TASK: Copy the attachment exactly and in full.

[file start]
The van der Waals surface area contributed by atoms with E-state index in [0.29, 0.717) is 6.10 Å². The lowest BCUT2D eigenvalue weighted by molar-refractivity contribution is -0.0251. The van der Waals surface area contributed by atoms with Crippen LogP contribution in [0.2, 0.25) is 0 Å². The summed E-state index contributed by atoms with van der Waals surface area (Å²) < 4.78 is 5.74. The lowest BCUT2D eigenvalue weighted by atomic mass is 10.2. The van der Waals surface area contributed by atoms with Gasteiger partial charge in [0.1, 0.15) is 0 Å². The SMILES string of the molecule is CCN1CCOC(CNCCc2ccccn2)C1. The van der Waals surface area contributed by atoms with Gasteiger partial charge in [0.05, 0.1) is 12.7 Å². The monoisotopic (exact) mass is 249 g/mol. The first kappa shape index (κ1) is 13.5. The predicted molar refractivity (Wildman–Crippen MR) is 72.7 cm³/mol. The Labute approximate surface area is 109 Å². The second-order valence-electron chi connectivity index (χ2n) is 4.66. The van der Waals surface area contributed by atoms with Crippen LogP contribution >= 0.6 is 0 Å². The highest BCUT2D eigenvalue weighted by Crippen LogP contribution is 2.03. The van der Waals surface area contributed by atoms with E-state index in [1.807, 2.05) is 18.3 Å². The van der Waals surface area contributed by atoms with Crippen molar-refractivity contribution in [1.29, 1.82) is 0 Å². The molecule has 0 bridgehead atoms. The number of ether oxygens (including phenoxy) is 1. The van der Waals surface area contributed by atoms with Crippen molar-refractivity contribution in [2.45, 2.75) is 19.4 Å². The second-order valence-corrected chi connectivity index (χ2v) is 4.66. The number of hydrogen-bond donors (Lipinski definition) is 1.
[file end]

The van der Waals surface area contributed by atoms with E-state index in [0.29, 0.717) is 6.10 Å². The lowest BCUT2D eigenvalue weighted by molar-refractivity contribution is -0.0251. The van der Waals surface area contributed by atoms with Crippen LogP contribution in [0.2, 0.25) is 0 Å². The summed E-state index contributed by atoms with van der Waals surface area (Å²) < 4.78 is 5.74. The lowest BCUT2D eigenvalue weighted by atomic mass is 10.2. The van der Waals surface area contributed by atoms with Gasteiger partial charge in [0.1, 0.15) is 0 Å². The SMILES string of the molecule is CCN1CCOC(CNCCc2ccccn2)C1. The van der Waals surface area contributed by atoms with Gasteiger partial charge in [0.05, 0.1) is 12.7 Å². The monoisotopic (exact) mass is 249 g/mol. The first kappa shape index (κ1) is 13.5. The predicted molar refractivity (Wildman–Crippen MR) is 72.7 cm³/mol. The Labute approximate surface area is 109 Å². The second-order valence-electron chi connectivity index (χ2n) is 4.66. The van der Waals surface area contributed by atoms with Crippen LogP contribution >= 0.6 is 0 Å². The highest BCUT2D eigenvalue weighted by Crippen LogP contribution is 2.03. The van der Waals surface area contributed by atoms with E-state index in [1.807, 2.05) is 18.3 Å². The van der Waals surface area contributed by atoms with Crippen molar-refractivity contribution in [1.29, 1.82) is 0 Å². The molecule has 0 bridgehead atoms. The number of ether oxygens (including phenoxy) is 1. The van der Waals surface area contributed by atoms with Crippen molar-refractivity contribution in [2.45, 2.75) is 19.4 Å². The second-order valence-corrected chi connectivity index (χ2v) is 4.66. The number of hydrogen-bond donors (Lipinski definition) is 1.